By Steve James
NEW YORK (Reuters) - Many of the world's leading steelmakers warn that profits in the second half of this year will be hurt because of the slow economic recovery, along with lower steel prices and higher raw material costs.
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Two American steel producers, AK Steel Holding Corp
And the industry's eyes will be on Europe on Wednesday when ArcelorMittal
According to a Reuters survey, ArcelorMittal is expected to report a 26 percent rise in EBITDA, or earnings before interest, taxes, depreciation and amortization, from the first quarter. But that core profit is expected to drop by 19 percent in the third quarter, the poll shows.
"The carbon (steel) market is suppressed; we're seeing numbers here that I don't think many people can sell at and make a profit at," AK Steel's Chairman and Chief Executive Officer James Wainscott told Wall Street analysts on Tuesday.
"We continued to experience much higher iron ore prices than we had expected at the beginning of this year and ... it appears that these higher iron ore prices will continue in the second half of 2011," he said on a conference call.
High prices of iron ore and coking coal, which rose between 25 and 47 percent quarter on quarter in April-June, show no signs of retreating, analysts say.
U.S. Steel reported a lower-than-expected second-quarter profit late on Monday and also warned that earnings would fall in the current quarter.
Last week, Nucor, the biggest U.S. steelmaker, said results in the current quarter would be lower because of pricing pressure and sluggish demand in some industrial sectors.
AK Steel shares dropped 17 percent to $12.86 in afternoon trade on the New York Stock Exchange and U.S. Steel was off 8.7 percent at $40.41. Nucor fell 2.3 percent to $39.78 and ArcelorMittal's U.S.-traded shares
"The results were terrible, especially AK's," said analyst Charles Bradford of Bradford Research in New York. "Their third-quarter outlook was so bad it's not much better than break-even."
He said although the third quarter is traditionally slow, weak demand from some industrial sectors like construction will be exacerbated by too much steel in the marketplace.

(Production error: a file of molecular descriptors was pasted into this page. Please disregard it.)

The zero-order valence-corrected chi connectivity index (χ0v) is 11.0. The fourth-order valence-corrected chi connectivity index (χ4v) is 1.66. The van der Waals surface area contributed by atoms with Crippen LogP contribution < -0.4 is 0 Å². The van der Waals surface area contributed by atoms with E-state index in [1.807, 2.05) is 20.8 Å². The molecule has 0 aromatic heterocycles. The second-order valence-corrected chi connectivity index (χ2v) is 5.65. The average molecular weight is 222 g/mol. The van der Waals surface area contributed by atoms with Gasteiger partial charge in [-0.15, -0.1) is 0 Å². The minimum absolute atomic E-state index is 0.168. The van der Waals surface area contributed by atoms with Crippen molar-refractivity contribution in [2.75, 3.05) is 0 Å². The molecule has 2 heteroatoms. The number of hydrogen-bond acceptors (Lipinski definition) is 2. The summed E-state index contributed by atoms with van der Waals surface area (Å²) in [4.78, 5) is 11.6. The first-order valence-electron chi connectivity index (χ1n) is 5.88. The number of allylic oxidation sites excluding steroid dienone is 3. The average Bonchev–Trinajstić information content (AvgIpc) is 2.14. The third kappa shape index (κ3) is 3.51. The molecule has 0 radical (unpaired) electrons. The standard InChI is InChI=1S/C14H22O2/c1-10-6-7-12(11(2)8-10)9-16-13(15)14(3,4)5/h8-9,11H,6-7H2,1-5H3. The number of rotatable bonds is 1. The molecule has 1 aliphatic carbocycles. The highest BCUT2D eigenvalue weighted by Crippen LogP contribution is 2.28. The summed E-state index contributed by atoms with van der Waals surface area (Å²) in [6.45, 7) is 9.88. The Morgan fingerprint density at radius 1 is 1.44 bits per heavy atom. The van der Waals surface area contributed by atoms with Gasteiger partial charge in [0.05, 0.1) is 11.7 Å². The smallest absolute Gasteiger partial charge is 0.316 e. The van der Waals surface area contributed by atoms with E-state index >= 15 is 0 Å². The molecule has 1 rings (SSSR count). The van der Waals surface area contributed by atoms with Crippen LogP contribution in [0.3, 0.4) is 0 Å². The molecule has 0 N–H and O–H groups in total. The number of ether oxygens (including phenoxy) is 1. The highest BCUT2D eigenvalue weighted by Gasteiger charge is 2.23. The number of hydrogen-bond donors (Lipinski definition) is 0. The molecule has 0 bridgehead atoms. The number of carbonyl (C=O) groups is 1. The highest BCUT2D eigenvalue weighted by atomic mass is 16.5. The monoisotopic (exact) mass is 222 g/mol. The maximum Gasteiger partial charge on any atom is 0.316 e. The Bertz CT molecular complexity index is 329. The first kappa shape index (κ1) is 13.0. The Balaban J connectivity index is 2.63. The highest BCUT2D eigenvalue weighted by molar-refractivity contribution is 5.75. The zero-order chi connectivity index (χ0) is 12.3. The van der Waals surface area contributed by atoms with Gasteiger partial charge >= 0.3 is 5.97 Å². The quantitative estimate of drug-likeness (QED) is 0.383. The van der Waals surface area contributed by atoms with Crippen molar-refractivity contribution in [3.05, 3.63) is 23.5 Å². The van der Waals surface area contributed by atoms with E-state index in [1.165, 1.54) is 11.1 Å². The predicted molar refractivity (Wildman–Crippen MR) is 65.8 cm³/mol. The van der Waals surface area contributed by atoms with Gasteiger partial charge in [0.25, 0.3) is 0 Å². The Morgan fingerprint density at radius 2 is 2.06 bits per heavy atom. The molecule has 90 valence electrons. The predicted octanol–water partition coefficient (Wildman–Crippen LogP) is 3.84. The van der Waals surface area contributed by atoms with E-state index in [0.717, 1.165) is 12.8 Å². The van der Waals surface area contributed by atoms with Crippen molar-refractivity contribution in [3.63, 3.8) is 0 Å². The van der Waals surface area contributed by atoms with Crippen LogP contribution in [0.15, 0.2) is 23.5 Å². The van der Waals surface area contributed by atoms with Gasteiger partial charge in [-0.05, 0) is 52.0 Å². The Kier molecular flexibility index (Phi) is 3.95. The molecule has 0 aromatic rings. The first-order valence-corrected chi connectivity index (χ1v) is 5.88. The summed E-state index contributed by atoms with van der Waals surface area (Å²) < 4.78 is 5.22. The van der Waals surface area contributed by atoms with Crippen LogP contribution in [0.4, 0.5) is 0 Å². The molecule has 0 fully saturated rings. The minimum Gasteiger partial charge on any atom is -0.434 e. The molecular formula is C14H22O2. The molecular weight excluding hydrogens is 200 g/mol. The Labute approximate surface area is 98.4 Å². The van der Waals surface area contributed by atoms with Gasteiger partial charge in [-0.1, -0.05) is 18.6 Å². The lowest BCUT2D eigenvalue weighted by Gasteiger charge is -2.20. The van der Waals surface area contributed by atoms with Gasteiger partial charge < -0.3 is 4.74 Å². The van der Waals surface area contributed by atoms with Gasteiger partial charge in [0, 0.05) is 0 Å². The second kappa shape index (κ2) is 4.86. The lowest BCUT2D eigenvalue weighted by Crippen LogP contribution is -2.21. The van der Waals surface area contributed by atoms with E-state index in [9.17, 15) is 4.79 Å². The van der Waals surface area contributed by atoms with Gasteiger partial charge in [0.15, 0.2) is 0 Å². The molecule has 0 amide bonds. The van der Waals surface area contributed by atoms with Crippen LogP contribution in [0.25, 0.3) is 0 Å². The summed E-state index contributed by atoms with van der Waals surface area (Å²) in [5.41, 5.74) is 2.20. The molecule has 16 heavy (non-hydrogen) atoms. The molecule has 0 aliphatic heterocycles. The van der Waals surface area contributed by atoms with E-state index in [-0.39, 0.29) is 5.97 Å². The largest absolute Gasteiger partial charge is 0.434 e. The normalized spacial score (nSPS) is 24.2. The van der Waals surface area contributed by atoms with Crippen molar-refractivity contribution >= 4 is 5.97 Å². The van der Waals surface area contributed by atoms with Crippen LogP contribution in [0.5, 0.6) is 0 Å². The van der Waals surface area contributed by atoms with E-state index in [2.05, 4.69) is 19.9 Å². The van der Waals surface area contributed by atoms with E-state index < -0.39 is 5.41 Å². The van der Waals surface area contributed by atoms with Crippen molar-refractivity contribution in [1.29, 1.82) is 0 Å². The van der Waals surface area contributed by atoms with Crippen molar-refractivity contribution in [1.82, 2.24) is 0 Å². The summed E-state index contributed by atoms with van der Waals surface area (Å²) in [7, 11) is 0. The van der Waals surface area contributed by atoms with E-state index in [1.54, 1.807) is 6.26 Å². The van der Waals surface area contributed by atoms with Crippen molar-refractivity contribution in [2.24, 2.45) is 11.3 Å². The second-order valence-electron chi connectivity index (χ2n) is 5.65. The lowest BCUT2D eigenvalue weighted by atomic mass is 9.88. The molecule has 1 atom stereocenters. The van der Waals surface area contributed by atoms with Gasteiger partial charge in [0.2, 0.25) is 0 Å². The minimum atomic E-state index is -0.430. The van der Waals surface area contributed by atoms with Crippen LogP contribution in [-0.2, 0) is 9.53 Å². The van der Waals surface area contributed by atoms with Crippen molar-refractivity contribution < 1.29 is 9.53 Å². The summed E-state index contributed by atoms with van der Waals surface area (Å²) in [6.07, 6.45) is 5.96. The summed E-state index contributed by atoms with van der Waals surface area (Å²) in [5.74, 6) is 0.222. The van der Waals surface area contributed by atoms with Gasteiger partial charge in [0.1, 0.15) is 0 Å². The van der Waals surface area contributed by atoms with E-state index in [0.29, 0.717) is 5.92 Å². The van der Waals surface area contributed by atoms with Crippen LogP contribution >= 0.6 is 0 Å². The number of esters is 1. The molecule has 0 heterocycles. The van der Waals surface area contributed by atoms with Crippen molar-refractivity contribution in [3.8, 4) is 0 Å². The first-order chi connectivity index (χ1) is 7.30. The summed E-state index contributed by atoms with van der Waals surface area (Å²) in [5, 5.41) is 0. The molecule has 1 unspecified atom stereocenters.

After the recession, most steelmakers cut back production; they have been slowly inching up capacity as demand warrants.
But Bradford said steel prices have come down recently since the reopening of the huge Sparrows Point plant in Maryland, which added more steel to the marketplace. The plant's new owner is RG Steel, an affiliate of Renco Group.
"Too much capacity has come on line," Bradford said.
Nucor said last week that steel prices were being battered also by imports.
Mark Parr, a steel industry analyst with KeyBanc Capital Markets, said U.S. Steel's third-quarter outlook implies lower EBITDA than Wall Street's expectation of $450 million.
"But we do believe investors had not built much faith in second-half 2011 expectations, given the recent declines in flat-rolled pricing realizations and choppy macro data," Parr wrote in a research note.
In U.S. Steel's earnings release, Chief Executive John Surma warned that the United States and Europe "continue to face an uneven economic recovery."
"The continuing fiscal uncertainty ... is not helping the situation," he said in a statement. "Reflecting the effects of a slowing economy, we expect to report an overall lower operating profit in the third quarter."
AK Steel said its average per-ton selling price was likely to fall by about 1 percent in the third quarter from the second quarter. Combined with higher costs, this is likely to result in an operating profit of about $15 per ton in the quarter, down from $46 in the second quarter, it said.
POSCO warned last Friday of weakening demand growth and persistently high input costs in the second half, after posting a 17 percent fall in quarterly operating profit.
Steelmakers' earnings are set to be further squeezed as record production in China floods the market when demand is under pressure from tightening monetary policy in China and debt problems in Europe and the United States.
(Reporting by Steve James; editing by John Wallace, Gary Hill)